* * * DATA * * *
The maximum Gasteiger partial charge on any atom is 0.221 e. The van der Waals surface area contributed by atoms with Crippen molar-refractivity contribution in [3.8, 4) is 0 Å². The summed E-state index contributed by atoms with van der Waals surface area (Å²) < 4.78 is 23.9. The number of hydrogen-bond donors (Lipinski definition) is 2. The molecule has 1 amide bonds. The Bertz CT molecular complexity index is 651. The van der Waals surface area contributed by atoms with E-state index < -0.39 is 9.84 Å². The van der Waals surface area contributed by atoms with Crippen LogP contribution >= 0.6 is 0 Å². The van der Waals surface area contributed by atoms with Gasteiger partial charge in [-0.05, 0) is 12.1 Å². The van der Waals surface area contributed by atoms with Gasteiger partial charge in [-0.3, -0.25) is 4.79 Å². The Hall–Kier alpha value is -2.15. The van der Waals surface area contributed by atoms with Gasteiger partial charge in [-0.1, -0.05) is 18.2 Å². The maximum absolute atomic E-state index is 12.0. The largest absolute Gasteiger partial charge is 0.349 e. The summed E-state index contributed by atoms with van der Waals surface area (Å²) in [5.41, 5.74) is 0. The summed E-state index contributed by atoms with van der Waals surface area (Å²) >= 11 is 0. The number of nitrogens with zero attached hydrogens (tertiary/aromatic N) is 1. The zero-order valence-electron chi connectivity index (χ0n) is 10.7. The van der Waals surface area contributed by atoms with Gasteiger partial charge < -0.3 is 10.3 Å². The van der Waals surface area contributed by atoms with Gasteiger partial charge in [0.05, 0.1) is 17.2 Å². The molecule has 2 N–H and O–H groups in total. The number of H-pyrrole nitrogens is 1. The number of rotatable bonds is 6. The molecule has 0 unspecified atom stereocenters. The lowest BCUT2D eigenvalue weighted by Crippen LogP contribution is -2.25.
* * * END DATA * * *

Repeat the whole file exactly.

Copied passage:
The maximum Gasteiger partial charge on any atom is 0.221 e. The van der Waals surface area contributed by atoms with Crippen molar-refractivity contribution in [3.8, 4) is 0 Å². The summed E-state index contributed by atoms with van der Waals surface area (Å²) < 4.78 is 23.9. The number of hydrogen-bond donors (Lipinski definition) is 2. The molecule has 1 amide bonds. The Bertz CT molecular complexity index is 651. The van der Waals surface area contributed by atoms with E-state index < -0.39 is 9.84 Å². The van der Waals surface area contributed by atoms with Crippen LogP contribution >= 0.6 is 0 Å². The van der Waals surface area contributed by atoms with Gasteiger partial charge in [-0.05, 0) is 12.1 Å². The van der Waals surface area contributed by atoms with Gasteiger partial charge in [-0.3, -0.25) is 4.79 Å². The Hall–Kier alpha value is -2.15. The van der Waals surface area contributed by atoms with Gasteiger partial charge in [-0.1, -0.05) is 18.2 Å². The maximum absolute atomic E-state index is 12.0. The largest absolute Gasteiger partial charge is 0.349 e. The summed E-state index contributed by atoms with van der Waals surface area (Å²) in [5.41, 5.74) is 0. The summed E-state index contributed by atoms with van der Waals surface area (Å²) >= 11 is 0. The number of nitrogens with zero attached hydrogens (tertiary/aromatic N) is 1. The zero-order valence-electron chi connectivity index (χ0n) is 10.7. The van der Waals surface area contributed by atoms with Gasteiger partial charge < -0.3 is 10.3 Å². The van der Waals surface area contributed by atoms with Gasteiger partial charge in [0.05, 0.1) is 17.2 Å². The molecule has 2 N–H and O–H groups in total. The number of H-pyrrole nitrogens is 1. The number of rotatable bonds is 6. The molecule has 0 unspecified atom stereocenters. The lowest BCUT2D eigenvalue weighted by Crippen LogP contribution is -2.25.